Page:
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Promoting Safety and Access Cleveland's Innerbelt Freeway
2. Project Details
2.1. Project Overview
For the past several years, ODOT has been working with the community to develop a comprehensive strategy to rebuild the Cleveland Innerbelt. This effort, which in 2004 evolved into the Cleveland Innerbelt Plan, includes rebuilding portions of Interstates 71, 77 and 90 through downtown Cleveland.
The Innerbelt Plan is divided into several projects, which include:
Since 2004, ODOT and its consultant team have been working on preliminary engineering and environmental studies for various segments of the project.
Figure 1: Cleveland Innerbelt Study Points of Reference
2.2. Project History and Development
The concept of the Innerbelt Freeway was first discussed in a series of reports published by two entities, the Regional Association of Cleveland and Cuyahoga County, between 1944 and 1957.
These publications detailed a transportation system for downtown Cleveland that resembles half a wheel, with radial freeways from the downtown "hub" like spokes and the Innerbelt Freeway serving as the encircling rim that ties the system together via the Central Interchange. (See Section 2.1 of the Cleveland Innerbelt Study Purpose and Need, available online [PDF, 26 mb].)
Because some portions of the proposed system were never constructed, the arterial streets and parallel freeways carry more regional travelers than originally projected. This, in turn, impacts the number of lanes needed for lane balance on the Innerbelt Freeway.
2.3. Project Purpose
The purpose of the Innerbelt Plan, as defined in the Purpose and Need Statement, is as follows:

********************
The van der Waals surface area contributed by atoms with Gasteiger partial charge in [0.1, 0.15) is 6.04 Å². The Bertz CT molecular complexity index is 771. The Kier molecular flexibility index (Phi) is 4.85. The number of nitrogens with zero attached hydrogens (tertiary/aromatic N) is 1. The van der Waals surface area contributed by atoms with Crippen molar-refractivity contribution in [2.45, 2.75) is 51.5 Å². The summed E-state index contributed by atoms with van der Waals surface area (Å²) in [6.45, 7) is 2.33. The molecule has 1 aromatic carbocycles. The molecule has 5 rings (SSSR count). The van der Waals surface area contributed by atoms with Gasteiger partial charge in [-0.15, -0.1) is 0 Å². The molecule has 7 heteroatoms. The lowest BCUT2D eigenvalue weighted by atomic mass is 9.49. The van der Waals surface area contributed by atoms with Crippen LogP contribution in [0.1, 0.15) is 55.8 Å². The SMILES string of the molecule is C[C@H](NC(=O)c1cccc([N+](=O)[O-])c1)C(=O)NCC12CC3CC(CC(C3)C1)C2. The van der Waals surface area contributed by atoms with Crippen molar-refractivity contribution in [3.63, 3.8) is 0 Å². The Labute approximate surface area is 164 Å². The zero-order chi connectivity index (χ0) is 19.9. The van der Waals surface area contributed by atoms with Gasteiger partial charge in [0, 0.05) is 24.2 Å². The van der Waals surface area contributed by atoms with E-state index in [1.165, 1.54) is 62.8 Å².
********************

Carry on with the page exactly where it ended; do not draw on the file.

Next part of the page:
2.4. Project Challenges
Concentration of Bridges
There are 25 bridges on the Innerbelt, including the 5,079-foot-long Central Viaduct. Twenty-four of the bridges fall within a three-mile corridor between the Jennings Interchange and the Central Interchange, with over half of the freeway in this area located on structure.
All 25 of the bridges on the Innerbelt were constructed between 1959 and 1969. ODOT estimates that the bridge decks will need to be replaced between 2008 and 2017.
The Cleveland Innerbelt Study Purpose and Need states that there are "numerous areas" along the Innerbelt that do not meet current freeway design standards. The report notes several issues that must be addressed as part of the Innerbelt Freeway Reconstruction project:
The average daily traffic (ADT) for the project study area is 130,000, with large portions of the Innerbelt Freeway operating at a level of service (LOS) of D or below during the morning and afternoon peak travel periods. [A LOS of C or higher is the desired standard.] This, combined with a lack of shoulders and an inability to dissipate even the most minor of disruptions to traffic flow, makes MOT a major concern, especially during construction.
2.5. Project Status
In 2004, the Innerbelt Scoping Committee reached agreement on both the scope and the design concept for the Innerbelt project, and the Ohio Transportation Review Advisory Committee (TRAC) committed funds to several Innerbelt projects for state fiscal years 2007-2010, namely the reconstruction of the Innerbelt Curve, the East 55th Street railroad bridge, and a reconstructed West 14th Street interchange from I-71 and SR 176 that includes a connector road to Quigley Road in the Cuyahoga River Valley.
Also in 2004, the Northeast Ohio Area Coordinating Agency (NOACA) amended its Transportation Plan and Transportation Improvement Plan to include the reconstruction of the Innerbelt, and the City of Cleveland and ODOT signed a Memorandum of Understanding (MOU) regarding reconstruction of the Innerbelt.
ODOT and its consultant team have been working on preliminary engineering and environmental studies for various segments of the project for the past two years. ODOT expects to complete the final environmental document, featuring selection of the preferred alternative, in late 2006/early 2007.
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